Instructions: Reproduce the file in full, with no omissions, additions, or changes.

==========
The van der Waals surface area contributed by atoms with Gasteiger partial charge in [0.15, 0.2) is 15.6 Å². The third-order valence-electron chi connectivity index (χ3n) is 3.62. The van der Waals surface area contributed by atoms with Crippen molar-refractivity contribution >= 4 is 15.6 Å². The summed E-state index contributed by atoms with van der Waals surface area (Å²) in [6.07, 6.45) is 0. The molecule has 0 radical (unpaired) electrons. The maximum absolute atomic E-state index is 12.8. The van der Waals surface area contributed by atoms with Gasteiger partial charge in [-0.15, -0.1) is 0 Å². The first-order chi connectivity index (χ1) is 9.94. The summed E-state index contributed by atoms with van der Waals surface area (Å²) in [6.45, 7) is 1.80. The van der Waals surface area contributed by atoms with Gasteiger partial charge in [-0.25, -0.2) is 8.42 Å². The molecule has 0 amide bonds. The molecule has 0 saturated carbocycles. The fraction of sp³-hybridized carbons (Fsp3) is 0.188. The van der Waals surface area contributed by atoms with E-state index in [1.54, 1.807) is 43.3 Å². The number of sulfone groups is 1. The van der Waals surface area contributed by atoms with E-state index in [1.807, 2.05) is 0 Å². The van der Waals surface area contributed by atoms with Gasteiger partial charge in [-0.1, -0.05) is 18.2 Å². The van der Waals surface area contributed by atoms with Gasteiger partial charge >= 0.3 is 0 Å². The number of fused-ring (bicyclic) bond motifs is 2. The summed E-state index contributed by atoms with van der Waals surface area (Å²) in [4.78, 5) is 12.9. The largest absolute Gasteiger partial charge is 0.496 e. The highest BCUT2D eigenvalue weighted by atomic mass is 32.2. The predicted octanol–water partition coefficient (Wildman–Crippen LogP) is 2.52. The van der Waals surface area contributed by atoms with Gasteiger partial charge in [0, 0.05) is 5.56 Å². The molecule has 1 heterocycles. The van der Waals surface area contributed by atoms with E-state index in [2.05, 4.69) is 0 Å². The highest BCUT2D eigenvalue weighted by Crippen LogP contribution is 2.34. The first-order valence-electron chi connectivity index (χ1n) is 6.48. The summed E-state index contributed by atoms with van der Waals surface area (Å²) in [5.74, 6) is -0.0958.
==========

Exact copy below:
The van der Waals surface area contributed by atoms with Gasteiger partial charge in [0.15, 0.2) is 15.6 Å². The third-order valence-electron chi connectivity index (χ3n) is 3.62. The van der Waals surface area contributed by atoms with Crippen molar-refractivity contribution >= 4 is 15.6 Å². The summed E-state index contributed by atoms with van der Waals surface area (Å²) in [6.07, 6.45) is 0. The molecule has 0 radical (unpaired) electrons. The maximum absolute atomic E-state index is 12.8. The van der Waals surface area contributed by atoms with Gasteiger partial charge in [-0.15, -0.1) is 0 Å². The first-order chi connectivity index (χ1) is 9.94. The summed E-state index contributed by atoms with van der Waals surface area (Å²) in [6.45, 7) is 1.80. The van der Waals surface area contributed by atoms with Gasteiger partial charge in [-0.25, -0.2) is 8.42 Å². The molecule has 0 amide bonds. The molecule has 0 saturated carbocycles. The fraction of sp³-hybridized carbons (Fsp3) is 0.188. The van der Waals surface area contributed by atoms with E-state index in [1.54, 1.807) is 43.3 Å². The number of sulfone groups is 1. The van der Waals surface area contributed by atoms with E-state index in [1.807, 2.05) is 0 Å². The van der Waals surface area contributed by atoms with Gasteiger partial charge in [-0.1, -0.05) is 18.2 Å². The van der Waals surface area contributed by atoms with Gasteiger partial charge >= 0.3 is 0 Å². The number of fused-ring (bicyclic) bond motifs is 2. The summed E-state index contributed by atoms with van der Waals surface area (Å²) in [4.78, 5) is 12.9. The largest absolute Gasteiger partial charge is 0.496 e. The highest BCUT2D eigenvalue weighted by atomic mass is 32.2. The predicted octanol–water partition coefficient (Wildman–Crippen LogP) is 2.52. The van der Waals surface area contributed by atoms with Gasteiger partial charge in [0, 0.05) is 5.56 Å². The molecule has 1 heterocycles. The van der Waals surface area contributed by atoms with E-state index in [2.05, 4.69) is 0 Å². The highest BCUT2D eigenvalue weighted by Crippen LogP contribution is 2.34. The first-order valence-electron chi connectivity index (χ1n) is 6.48. The summed E-state index contributed by atoms with van der Waals surface area (Å²) in [5.74, 6) is -0.0958.